How many books are deathful! They may have fascinating garb. But they are only gay, as corpses decked with flowers. Their taint destroys. Their chilly touch corrupts.
This rule brands many a pulpit, as a plague-spot. A lifeless teacher often guides in paths of death. No spark from heaven has vivified his soul. What, then, but putrefaction issues from his lips? On earth there is not a more pitiable sight, than death, in a preacher's form, digging the grave of souls.
Here, too, we see the misery of those, who by dead works expect to buy soul-life. All works are dead, which grow not on the stem of faith. Such are but rotten berries. They live not unto God. How can they purchase life?
But no precautionary care can always keep men from the dying scene. Death has an unrestricted range. It moves among the busy haunts. Its icy hand is everywhere. In every spot it seizes victims. Thus the most watchful Nazarite might most unwillingly stand by the dead.
If so, corruption has been by his side--pollution has polluted him--his vow is broken. Therefore atonement must be made. The ordinance now commands him, as guilty, to seek God. He is required to place a whole burnt-offering on the blazing altar. He must then add a sacrifice for sin. Moreover, as a debtor, he must buy remission by a trespass-offering. Thus the chief types, which shadowed out Christ's blood, must all be brought.
This is not all. The former period of his Nazarate is cancelled. The previous days are counted, as lost time. He must cut short the locks, which hitherto had proved his separate state. He must commence afresh his dedicated walk. Numb. 6:9-12.
Hark! What a voice here cries, Beware of sudden evil! Satan is a lurking foe. He shoots his darts from hidden ambushes. When all seems safe, a wound is given. There is a pitfall in the firmest paths. Where least suspected, nets are spread. David arose, unconscious of the slippery ground. A few brief moments rolled him in the mire. But there is hope for suddenly contracted guilt. This type attests this blessed truth. It bids the failing Nazarite to recover his lost state by offerings of blood. Reader, at all times there is an open access to a remitting God. There is a Savior waiting to obliterate. Come, plead His merits--present His expiating death. There is no stain, which He removes not.
The type, moreover, shows, that pardon found must be the starting post of new devotedness. The washed feet ascend anew the holy hill. The cleansed hands fight with more vigor. The Nazarite, passing the appointed gate, enters again upon his sacred course.
These reconciling rites were ordered, if the offence were sudden, unintended, and abhorred. But what, if deliberate transgression be indulged? The ordinance is silent here; and thus warns solemnly. Where shall he turn, who turns presumptuously from God? Where is his hope, who boldly touches sin? Reader, never burst conscience-bounds. Grieve not the Spirit's gentle mind. Drive not the holy inhabitant from your breast. Some, who ran well, have wantonly cast off the gracious yoke. The after-course has been fall upon fall, without a check or turn.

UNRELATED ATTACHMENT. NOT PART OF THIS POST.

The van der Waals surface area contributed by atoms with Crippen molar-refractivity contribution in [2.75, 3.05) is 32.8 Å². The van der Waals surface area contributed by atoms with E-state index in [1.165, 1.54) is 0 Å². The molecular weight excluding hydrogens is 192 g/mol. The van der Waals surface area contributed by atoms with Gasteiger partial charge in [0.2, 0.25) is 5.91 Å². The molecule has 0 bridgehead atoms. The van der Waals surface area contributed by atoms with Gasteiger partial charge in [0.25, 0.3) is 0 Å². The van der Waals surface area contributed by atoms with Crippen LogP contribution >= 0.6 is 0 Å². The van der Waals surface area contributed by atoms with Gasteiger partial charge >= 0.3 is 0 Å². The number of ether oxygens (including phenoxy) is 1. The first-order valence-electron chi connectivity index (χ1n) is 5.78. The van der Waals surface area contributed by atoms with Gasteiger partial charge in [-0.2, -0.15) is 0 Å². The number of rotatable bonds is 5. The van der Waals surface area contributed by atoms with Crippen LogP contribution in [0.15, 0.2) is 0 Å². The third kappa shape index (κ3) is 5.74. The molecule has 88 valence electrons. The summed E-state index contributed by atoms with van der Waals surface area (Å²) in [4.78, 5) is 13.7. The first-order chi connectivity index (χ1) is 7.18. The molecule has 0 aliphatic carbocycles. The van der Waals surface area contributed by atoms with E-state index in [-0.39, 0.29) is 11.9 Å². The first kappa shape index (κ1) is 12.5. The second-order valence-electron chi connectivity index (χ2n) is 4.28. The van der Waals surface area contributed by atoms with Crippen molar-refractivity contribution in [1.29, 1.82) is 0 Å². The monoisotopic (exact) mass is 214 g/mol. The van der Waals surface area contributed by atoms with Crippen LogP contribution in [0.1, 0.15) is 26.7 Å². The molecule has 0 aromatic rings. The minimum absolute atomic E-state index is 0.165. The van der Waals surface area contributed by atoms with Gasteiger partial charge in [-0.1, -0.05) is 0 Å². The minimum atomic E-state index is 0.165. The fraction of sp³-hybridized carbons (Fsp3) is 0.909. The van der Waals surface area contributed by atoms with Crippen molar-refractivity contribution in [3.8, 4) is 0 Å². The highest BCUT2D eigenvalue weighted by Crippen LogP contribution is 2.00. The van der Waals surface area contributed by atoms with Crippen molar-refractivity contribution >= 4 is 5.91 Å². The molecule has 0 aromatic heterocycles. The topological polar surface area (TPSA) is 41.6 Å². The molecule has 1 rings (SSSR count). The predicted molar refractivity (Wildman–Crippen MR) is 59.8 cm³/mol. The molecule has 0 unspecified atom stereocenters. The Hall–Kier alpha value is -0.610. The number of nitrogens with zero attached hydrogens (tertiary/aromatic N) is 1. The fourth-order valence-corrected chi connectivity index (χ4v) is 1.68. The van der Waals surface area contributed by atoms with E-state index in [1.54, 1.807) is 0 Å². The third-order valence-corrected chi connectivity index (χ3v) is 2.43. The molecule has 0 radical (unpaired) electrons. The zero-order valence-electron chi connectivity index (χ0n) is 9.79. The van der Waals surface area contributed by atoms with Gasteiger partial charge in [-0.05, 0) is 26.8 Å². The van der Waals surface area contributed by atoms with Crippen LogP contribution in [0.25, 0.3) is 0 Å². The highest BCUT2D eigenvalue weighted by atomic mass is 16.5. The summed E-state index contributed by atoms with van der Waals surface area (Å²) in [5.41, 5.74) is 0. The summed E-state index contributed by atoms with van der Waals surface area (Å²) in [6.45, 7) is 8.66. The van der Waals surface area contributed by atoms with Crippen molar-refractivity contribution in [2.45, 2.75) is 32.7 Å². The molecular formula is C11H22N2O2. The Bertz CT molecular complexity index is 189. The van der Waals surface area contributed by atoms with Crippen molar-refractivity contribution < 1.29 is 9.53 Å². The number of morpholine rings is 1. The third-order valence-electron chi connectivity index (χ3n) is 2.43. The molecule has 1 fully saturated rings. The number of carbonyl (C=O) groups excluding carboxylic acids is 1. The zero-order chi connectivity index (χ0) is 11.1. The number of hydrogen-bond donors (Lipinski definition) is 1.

The Nazarite vow continued only for a fixed time. The days expired. The vow was then discharged. The badge of consecration was laid down.
But grand solemnities attested the completion of this hallowed state. The Nazarite enters the tabernacle's gate. He stands beside the sacrificing altar. He brings each victim, which symbolizes sin's desert. No rite is absent, which confesses need of remission, and trust in reconciling blood. A lamb, as a burnt-offering, dies. A lamb again, as a sin-offering, is utterly consumed. A perfect ram, as a peace-offering, solicits peace. Meat-offerings in every form are piled. Drink-offerings in abundance flow. Voluntary gifts profusely follow. All hair is next shorn off. The fire receives it. It ascends in the ascending flame of the peace-offering. Numb. 6:13-21.
But why is there this expenditure of blood? What is the significance of this multitude of rites? They all seek expiation. They all look onward to the cross--and thus they graphically show, that holiest deeds of holiest men can only find acceptance through the dying Jesus. For surely this full train of pardon-petitioning sacrifice distinctly states, that the Nazarite's devoted course still needed to be cleansed.
Believer, is not this the conscious feeling of your humbled soul? You are the Lord's. You strive to serve Him--wholly--unreservedly--forever. You would bring to Him your every moment--faculty--and power. You would present the offering of your thoughts--your words--your works. But ah! what failures! You would do good--evil is present. In public acts, what inconsistency! In private duties, what outbreakings of corruption! In the closet, evil thoughts assail. On the knees, the tempter haunts. Some base imagination stains ascending praise. Your self-denial is too often self-indulgence. The badge of the 'Nazarite vow' too often hides a worldling's heart. What, then, shall be done? Behold the cross. There is your only help. Thence only is your peace. In that most precious blood you only can obliterate your guilt. Come, wash therein your every duty--service--prayer--thanksgiving. Cleanse there the stains of your most holy hours. Live under vows, as a strict Nazarite. But wrestle for forgiveness, as a sad short-comer.